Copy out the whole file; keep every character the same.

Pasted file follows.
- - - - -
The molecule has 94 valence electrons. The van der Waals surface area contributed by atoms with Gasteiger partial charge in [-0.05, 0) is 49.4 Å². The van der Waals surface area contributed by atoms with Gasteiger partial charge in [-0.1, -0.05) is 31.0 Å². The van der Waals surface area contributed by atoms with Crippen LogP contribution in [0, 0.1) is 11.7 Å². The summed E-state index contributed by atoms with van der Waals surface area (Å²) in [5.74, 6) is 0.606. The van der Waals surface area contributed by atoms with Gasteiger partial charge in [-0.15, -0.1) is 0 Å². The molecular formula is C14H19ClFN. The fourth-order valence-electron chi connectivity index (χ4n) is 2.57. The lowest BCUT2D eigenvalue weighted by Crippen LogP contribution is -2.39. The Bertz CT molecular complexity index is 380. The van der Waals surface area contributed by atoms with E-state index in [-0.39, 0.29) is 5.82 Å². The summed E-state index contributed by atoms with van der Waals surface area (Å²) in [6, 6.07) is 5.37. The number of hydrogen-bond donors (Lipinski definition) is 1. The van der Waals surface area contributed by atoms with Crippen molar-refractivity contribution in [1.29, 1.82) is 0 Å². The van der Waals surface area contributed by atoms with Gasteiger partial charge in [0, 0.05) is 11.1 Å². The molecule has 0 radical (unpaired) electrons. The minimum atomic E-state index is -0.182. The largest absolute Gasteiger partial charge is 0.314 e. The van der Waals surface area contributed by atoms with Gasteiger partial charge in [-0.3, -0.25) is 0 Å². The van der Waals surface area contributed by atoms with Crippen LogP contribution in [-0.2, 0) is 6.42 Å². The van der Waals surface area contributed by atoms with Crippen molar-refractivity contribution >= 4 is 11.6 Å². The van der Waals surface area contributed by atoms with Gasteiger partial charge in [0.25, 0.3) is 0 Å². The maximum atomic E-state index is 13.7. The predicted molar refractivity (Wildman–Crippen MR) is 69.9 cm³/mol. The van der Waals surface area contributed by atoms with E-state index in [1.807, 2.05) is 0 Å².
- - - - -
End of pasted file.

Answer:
The molecule has 94 valence electrons. The van der Waals surface area contributed by atoms with Gasteiger partial charge in [-0.05, 0) is 49.4 Å². The van der Waals surface area contributed by atoms with Gasteiger partial charge in [-0.1, -0.05) is 31.0 Å². The van der Waals surface area contributed by atoms with Crippen LogP contribution in [0, 0.1) is 11.7 Å². The summed E-state index contributed by atoms with van der Waals surface area (Å²) in [5.74, 6) is 0.606. The van der Waals surface area contributed by atoms with Gasteiger partial charge in [-0.15, -0.1) is 0 Å². The molecular formula is C14H19ClFN. The fourth-order valence-electron chi connectivity index (χ4n) is 2.57. The lowest BCUT2D eigenvalue weighted by Crippen LogP contribution is -2.39. The Bertz CT molecular complexity index is 380. The van der Waals surface area contributed by atoms with E-state index in [-0.39, 0.29) is 5.82 Å². The summed E-state index contributed by atoms with van der Waals surface area (Å²) in [6, 6.07) is 5.37. The number of hydrogen-bond donors (Lipinski definition) is 1. The van der Waals surface area contributed by atoms with Crippen molar-refractivity contribution in [1.29, 1.82) is 0 Å². The van der Waals surface area contributed by atoms with Gasteiger partial charge in [0, 0.05) is 11.1 Å². The molecule has 0 radical (unpaired) electrons. The minimum atomic E-state index is -0.182. The largest absolute Gasteiger partial charge is 0.314 e. The van der Waals surface area contributed by atoms with Gasteiger partial charge in [-0.3, -0.25) is 0 Å². The van der Waals surface area contributed by atoms with Crippen LogP contribution in [-0.2, 0) is 6.42 Å². The van der Waals surface area contributed by atoms with Crippen molar-refractivity contribution >= 4 is 11.6 Å². The van der Waals surface area contributed by atoms with Gasteiger partial charge in [0.25, 0.3) is 0 Å². The maximum atomic E-state index is 13.7. The predicted molar refractivity (Wildman–Crippen MR) is 69.9 cm³/mol. The van der Waals surface area contributed by atoms with E-state index in [1.807, 2.05) is 0 Å².